V.M. Ybor residents unhappy about Trinity Cafe will protest at City Council

Cindy Davis is program director with Trinity. She says that her organization has done everything by the book, and it's only a matter of raising sufficient funds to renovate the property before they will begin serving meals in the area. "It's zoned properly, so there should be no reason why we cannot move in there."


She says Trinity is about 70 percent toward its fundraising goal of $350,000.


Bailey says she and neighborhood association president Kim Headland have met with City Councilman Frank Reddick and persuaded him to put the issue on Thursday's agenda. They want City Council to force the City's Zoning Department to update its zoning matrix, claiming that current zoning laws allow Trinity to classify itself as a regular restaurant when it isn't.


"If this was a drive-through restaurant, they would have to go to City Council for approval, but because they're calling themselves a restaurant and there's no zoning classification for soup kitchen, they're allowed to do this," Bailey says.


Among the members of Trinity's board are former House Republican Trey Traviesa and Ken Jones, the number one man in charge of the Republican National Convention. Earlier, V.M. Ybor critics had tried to tie Trinity's move with the RNC, but have backed off on those charges.


Though the parties have met, Kelly Bailey complains that Trinity hasn't been a good neighbor because its principals never came before the V.M. Ybor board before purchasing the property in the neighborhood last year.


"Their big thing is about serving people with dignity and respect, but they don't care about what respect these people show the 20 hours outside the service they're open."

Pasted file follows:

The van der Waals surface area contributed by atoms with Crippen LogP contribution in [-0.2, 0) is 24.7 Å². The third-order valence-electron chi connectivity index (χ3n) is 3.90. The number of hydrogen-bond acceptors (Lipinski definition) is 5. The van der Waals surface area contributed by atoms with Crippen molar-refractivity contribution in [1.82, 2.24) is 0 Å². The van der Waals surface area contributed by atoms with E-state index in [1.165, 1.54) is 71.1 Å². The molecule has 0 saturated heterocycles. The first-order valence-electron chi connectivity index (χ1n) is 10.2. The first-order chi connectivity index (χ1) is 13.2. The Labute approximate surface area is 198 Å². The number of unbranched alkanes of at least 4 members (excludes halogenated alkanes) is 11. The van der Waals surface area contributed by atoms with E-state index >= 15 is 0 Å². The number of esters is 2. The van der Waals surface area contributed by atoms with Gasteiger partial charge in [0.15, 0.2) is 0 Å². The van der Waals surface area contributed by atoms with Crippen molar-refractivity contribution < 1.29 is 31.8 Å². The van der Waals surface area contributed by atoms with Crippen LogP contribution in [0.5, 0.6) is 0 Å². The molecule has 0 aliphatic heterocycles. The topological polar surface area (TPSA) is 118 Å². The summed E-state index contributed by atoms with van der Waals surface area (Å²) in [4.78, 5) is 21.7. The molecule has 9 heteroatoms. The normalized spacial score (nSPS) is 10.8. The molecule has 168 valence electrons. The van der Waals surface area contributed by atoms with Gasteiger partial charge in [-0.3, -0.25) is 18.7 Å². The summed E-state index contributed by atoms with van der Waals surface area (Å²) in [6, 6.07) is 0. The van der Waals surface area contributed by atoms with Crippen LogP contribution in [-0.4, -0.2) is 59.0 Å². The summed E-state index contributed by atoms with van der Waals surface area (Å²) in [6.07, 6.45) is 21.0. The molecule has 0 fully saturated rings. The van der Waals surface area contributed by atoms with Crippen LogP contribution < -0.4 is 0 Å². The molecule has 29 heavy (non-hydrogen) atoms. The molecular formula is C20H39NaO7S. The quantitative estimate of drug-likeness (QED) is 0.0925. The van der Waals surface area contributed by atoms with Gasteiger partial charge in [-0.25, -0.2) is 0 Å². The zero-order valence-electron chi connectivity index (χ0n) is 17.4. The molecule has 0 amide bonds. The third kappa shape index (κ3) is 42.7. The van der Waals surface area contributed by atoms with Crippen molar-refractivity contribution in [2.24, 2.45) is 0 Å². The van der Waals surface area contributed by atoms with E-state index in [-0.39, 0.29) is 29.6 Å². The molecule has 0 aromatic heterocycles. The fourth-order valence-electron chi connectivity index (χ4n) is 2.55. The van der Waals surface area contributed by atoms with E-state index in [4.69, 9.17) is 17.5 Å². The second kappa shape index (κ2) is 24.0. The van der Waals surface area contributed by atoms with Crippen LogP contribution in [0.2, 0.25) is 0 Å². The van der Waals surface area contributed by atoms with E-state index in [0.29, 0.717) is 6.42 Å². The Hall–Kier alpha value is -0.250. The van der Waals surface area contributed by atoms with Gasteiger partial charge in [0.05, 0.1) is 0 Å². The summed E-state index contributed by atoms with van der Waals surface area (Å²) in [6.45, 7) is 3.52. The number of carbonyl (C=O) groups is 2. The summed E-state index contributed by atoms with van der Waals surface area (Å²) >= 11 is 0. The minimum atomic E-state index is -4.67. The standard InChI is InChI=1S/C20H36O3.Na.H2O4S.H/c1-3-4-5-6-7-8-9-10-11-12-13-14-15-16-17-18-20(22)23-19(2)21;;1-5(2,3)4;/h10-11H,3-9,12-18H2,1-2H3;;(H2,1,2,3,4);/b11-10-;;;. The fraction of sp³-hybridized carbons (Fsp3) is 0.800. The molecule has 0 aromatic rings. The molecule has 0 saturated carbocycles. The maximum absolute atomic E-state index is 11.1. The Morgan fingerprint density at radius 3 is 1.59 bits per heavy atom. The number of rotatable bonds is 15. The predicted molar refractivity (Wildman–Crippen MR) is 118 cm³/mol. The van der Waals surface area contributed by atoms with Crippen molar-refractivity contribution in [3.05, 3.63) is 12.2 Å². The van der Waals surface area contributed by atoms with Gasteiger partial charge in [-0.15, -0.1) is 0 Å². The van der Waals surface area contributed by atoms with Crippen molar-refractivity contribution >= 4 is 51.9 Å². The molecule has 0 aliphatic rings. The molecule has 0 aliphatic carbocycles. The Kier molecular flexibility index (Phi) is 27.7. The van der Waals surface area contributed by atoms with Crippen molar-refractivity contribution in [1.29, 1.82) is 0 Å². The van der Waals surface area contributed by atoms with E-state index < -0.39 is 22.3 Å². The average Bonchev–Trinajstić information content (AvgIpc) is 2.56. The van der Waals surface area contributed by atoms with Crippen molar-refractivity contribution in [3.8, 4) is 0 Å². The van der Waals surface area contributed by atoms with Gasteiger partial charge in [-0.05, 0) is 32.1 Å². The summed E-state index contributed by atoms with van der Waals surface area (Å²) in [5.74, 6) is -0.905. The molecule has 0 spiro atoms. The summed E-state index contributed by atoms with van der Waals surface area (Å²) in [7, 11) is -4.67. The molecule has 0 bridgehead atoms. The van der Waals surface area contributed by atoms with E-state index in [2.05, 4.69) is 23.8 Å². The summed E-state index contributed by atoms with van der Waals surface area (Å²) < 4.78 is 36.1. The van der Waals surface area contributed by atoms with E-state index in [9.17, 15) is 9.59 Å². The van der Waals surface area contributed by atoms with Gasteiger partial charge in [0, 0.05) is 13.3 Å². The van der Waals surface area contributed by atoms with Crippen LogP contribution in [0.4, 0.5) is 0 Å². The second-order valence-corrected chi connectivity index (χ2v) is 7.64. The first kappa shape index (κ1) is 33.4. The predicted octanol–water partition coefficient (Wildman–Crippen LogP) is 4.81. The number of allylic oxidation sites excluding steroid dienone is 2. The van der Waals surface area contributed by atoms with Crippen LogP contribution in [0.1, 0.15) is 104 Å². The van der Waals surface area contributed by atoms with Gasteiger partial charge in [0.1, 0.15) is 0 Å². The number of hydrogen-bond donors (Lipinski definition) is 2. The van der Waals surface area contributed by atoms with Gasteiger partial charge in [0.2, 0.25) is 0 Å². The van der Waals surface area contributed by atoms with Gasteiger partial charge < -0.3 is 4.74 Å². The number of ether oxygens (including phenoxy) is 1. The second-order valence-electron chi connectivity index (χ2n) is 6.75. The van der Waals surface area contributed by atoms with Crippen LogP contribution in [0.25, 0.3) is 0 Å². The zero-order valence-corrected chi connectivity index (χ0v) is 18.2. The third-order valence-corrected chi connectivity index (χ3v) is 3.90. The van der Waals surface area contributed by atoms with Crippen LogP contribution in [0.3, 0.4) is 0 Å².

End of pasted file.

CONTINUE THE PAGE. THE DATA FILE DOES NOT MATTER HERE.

Trinity Cafe's Cindy Davis acknowledges that there is neighborhood opposition. "They're not happy with us, but we did meet with them several times," she says.


Zoning Administrator Cathy Coyle is scheduled to address the Council on the status of the Trinity Cafe move on Thursday.

Neighborhood residents who reside in the V.M. Ybor area, just north of Ybor City, plan to speak at Thursday's Tampa City Council meeting regarding their opposition to a proposal by the owners of the Trinity Cafe to open a restaurant in the neighborhood.

For over a decade Trinity, currently housed at the Salvation Army on Florida Avenue, has offered high-quality lunches to the homeless or those who just want to come in for a meal cooked by a professional chef and served by waiters.

In June, officials with the Trinity Cafe purchased a property on Nebraska Avenue and 17th Avenue to serve meals at a facility that they could call their own.

But the move has not been greeted with open arms.

Kelly Bailey is the vice president of the V.M. Ybor Neighborhood Association, which is leading the opposition. She says her group's legal challenge is that the Trinity Cafe is calling itself a restaurant, "but people don't queue up 24 hours in advance to eat at a restaurant," referring to the fact that the cafe would predominantly be serving meals to the homeless.

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